England are going to need time before the World Cup, for friendlies and training camp. So if the 2021-22 season ends as usual, in May, and the new season begins in June, what happens to the 'off season'? Do players play through? Has anyone wondered what this might do to fitness levels? Exhaustion coaches anyone?

And when the season begins in June, at what stage will players need to start turning their attentions to the World Cup?

This year, England played two friendlies in March and two pre-World Cup friendlies in June, a couple of weeks before the tournament began. The squad joined up together on May 21 - 30 days before their opening World Cup game.

By that reckoning, if England (this is all assuming they qualify of course) play their first game of the 2022 World Cup six days after it starts, that means the players would get together on October 28.

No matter how far they go in the tournament, they would need a rest before resuming domestic battle. How long do World Cup players need to recharge their batteries?

Harry Kane was going to take a couple of weeks off, but Spurs are already wondering how many of their players – they had nine players in the World Cup semi-finals – will be ready for the opening game of the season at Newcastle on August 11 – that's a calendar month after the semi-finals. #prayforspurs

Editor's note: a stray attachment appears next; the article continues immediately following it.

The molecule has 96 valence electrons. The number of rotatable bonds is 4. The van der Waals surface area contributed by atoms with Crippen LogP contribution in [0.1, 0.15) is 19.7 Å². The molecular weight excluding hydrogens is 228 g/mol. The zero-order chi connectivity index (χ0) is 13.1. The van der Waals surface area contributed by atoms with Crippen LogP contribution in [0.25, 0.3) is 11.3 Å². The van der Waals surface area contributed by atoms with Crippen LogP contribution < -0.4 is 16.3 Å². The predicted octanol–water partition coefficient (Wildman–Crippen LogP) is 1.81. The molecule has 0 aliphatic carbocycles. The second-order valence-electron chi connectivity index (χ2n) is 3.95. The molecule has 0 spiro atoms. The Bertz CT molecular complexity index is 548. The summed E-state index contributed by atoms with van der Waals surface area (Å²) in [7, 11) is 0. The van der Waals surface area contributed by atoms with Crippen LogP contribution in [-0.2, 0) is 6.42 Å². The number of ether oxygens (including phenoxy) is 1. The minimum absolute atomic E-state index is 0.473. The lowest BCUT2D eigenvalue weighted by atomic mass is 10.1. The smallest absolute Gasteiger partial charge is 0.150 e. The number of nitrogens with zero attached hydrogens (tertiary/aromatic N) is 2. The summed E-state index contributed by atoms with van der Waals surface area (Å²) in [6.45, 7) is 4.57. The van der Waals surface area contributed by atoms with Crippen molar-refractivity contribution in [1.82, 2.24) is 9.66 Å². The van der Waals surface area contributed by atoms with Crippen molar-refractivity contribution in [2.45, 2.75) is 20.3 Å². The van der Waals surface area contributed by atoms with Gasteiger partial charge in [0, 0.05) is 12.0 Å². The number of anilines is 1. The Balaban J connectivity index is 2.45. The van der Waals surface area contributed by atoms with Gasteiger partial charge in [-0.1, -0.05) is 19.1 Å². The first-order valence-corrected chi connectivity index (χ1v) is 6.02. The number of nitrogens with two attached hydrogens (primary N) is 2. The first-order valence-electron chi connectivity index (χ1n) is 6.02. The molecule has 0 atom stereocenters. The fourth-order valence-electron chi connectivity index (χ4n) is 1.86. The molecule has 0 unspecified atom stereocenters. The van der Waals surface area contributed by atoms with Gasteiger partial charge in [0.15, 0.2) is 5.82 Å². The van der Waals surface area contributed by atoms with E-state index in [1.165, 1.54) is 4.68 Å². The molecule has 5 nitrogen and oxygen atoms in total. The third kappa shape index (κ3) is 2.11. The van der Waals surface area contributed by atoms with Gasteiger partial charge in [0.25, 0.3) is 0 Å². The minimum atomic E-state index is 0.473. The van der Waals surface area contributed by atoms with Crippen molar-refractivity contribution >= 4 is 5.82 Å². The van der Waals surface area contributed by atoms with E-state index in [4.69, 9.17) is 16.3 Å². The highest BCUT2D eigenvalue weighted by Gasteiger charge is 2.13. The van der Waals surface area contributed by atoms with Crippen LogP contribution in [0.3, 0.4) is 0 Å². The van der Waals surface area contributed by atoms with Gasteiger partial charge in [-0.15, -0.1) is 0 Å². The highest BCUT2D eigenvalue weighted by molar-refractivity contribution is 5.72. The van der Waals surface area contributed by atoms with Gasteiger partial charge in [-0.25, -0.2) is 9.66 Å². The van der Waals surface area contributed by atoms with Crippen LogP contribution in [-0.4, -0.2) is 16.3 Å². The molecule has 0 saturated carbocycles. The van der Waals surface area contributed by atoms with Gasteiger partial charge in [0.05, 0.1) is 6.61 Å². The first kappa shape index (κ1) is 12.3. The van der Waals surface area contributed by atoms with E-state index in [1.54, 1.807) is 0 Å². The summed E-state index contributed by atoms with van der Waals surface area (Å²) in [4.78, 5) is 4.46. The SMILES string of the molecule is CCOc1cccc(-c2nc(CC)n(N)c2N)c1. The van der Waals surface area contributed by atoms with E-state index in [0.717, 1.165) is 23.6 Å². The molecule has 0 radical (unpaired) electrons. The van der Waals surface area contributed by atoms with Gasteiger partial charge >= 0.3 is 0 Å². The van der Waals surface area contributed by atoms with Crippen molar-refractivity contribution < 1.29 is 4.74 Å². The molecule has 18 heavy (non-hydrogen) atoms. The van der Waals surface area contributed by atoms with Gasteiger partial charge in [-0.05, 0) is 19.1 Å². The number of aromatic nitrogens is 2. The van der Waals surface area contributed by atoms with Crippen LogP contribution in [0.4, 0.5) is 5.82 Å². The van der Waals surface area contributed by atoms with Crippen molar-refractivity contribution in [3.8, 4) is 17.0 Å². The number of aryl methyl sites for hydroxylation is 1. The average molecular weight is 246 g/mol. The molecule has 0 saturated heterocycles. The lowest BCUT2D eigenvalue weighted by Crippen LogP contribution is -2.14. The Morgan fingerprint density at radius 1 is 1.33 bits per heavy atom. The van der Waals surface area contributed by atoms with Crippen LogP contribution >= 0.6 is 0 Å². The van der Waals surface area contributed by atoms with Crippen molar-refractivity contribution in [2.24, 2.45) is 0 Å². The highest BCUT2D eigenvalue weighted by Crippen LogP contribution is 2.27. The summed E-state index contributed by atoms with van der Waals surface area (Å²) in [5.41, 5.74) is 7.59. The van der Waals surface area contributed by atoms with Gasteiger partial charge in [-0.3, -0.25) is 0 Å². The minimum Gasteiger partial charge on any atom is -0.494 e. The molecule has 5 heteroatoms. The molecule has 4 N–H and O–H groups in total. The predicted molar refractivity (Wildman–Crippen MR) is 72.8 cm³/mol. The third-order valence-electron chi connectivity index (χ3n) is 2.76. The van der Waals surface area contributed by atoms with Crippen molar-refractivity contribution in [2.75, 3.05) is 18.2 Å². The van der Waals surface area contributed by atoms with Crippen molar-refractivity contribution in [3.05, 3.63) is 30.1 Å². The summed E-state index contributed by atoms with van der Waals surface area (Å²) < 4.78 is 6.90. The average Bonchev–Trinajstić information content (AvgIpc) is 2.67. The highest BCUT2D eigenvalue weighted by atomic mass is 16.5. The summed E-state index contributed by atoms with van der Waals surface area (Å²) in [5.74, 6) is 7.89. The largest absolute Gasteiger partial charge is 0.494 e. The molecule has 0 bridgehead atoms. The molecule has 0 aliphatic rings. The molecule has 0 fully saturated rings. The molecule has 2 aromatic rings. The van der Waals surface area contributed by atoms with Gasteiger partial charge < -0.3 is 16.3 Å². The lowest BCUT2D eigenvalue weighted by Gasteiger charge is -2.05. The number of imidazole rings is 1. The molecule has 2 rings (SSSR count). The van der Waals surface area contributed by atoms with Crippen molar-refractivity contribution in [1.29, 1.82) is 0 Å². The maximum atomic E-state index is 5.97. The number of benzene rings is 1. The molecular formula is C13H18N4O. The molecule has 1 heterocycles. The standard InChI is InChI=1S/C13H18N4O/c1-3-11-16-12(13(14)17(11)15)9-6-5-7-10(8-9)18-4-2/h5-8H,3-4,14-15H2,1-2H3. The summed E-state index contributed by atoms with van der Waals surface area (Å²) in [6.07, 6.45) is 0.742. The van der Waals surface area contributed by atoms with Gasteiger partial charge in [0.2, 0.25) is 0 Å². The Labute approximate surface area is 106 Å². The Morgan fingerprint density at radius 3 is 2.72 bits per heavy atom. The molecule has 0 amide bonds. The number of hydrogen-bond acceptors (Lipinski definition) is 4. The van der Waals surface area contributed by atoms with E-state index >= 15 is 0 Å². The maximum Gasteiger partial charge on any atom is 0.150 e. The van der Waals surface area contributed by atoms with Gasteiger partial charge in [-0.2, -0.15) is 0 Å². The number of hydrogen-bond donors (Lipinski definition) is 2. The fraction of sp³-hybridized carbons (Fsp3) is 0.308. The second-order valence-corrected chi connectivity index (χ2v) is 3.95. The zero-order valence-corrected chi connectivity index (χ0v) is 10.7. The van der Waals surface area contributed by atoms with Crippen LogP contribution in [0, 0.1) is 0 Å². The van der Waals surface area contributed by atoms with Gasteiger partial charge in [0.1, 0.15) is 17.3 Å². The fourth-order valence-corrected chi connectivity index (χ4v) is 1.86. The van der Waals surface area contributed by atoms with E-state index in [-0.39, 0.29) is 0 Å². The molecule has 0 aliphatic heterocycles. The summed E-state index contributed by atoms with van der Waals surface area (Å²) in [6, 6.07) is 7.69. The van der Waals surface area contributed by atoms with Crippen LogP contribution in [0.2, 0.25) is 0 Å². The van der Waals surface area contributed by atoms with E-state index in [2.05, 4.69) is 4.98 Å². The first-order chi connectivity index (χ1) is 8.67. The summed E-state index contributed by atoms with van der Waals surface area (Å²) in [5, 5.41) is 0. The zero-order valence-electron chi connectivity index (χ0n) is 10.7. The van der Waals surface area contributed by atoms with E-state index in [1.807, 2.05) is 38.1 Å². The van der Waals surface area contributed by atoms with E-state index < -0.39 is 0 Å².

So with the 2022 World Cup ending on December 18, it might be mid-January before they return.

Currently, the plan appears to be to restart domestic games on Boxing Day, presumably so we can fill ourselves with festive footy, as per usual. Except we won't, because the top players will be missing

What it means of course is that for three seasons, beginning in 2020-21, everything will be shuffled to fit.

And don't start on the transfer window.

It's complicated enough now, but will the domestic season have started before the window closes? And will the January window open when some players are still feeling their way back to full fitness?

The Qatar decision was made, in December, 2010, by a discredited Fifa regime, which had enough power not to bother about the likes of the Premier League, who charge TV companies billions for the right to screen their matches.

Their decision stunk then and it still stinks.